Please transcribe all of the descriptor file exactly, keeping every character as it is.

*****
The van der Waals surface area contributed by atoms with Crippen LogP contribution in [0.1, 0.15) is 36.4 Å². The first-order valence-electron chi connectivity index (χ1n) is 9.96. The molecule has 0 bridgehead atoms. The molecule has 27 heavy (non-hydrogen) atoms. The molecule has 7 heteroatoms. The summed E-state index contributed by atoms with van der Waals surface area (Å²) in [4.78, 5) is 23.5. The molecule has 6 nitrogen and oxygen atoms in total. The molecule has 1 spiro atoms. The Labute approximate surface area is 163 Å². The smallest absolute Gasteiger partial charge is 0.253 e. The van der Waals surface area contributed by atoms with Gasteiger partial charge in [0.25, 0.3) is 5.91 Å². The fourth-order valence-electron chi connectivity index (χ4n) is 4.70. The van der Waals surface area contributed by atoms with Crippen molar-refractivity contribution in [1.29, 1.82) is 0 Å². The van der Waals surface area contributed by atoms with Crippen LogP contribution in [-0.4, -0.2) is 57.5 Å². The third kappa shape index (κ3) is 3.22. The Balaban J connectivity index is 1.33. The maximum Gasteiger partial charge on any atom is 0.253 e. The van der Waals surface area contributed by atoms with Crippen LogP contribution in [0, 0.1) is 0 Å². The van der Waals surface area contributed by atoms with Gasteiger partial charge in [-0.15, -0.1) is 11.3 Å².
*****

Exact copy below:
The van der Waals surface area contributed by atoms with Crippen LogP contribution in [0.1, 0.15) is 36.4 Å². The first-order valence-electron chi connectivity index (χ1n) is 9.96. The molecule has 0 bridgehead atoms. The molecule has 27 heavy (non-hydrogen) atoms. The molecule has 7 heteroatoms. The summed E-state index contributed by atoms with van der Waals surface area (Å²) in [4.78, 5) is 23.5. The molecule has 6 nitrogen and oxygen atoms in total. The molecule has 1 spiro atoms. The Labute approximate surface area is 163 Å². The smallest absolute Gasteiger partial charge is 0.253 e. The van der Waals surface area contributed by atoms with Gasteiger partial charge in [0.25, 0.3) is 5.91 Å². The fourth-order valence-electron chi connectivity index (χ4n) is 4.70. The van der Waals surface area contributed by atoms with Crippen molar-refractivity contribution in [1.29, 1.82) is 0 Å². The van der Waals surface area contributed by atoms with Crippen LogP contribution in [-0.4, -0.2) is 57.5 Å². The third kappa shape index (κ3) is 3.22. The Balaban J connectivity index is 1.33. The maximum Gasteiger partial charge on any atom is 0.253 e. The van der Waals surface area contributed by atoms with Crippen LogP contribution in [0, 0.1) is 0 Å². The van der Waals surface area contributed by atoms with Gasteiger partial charge in [-0.15, -0.1) is 11.3 Å².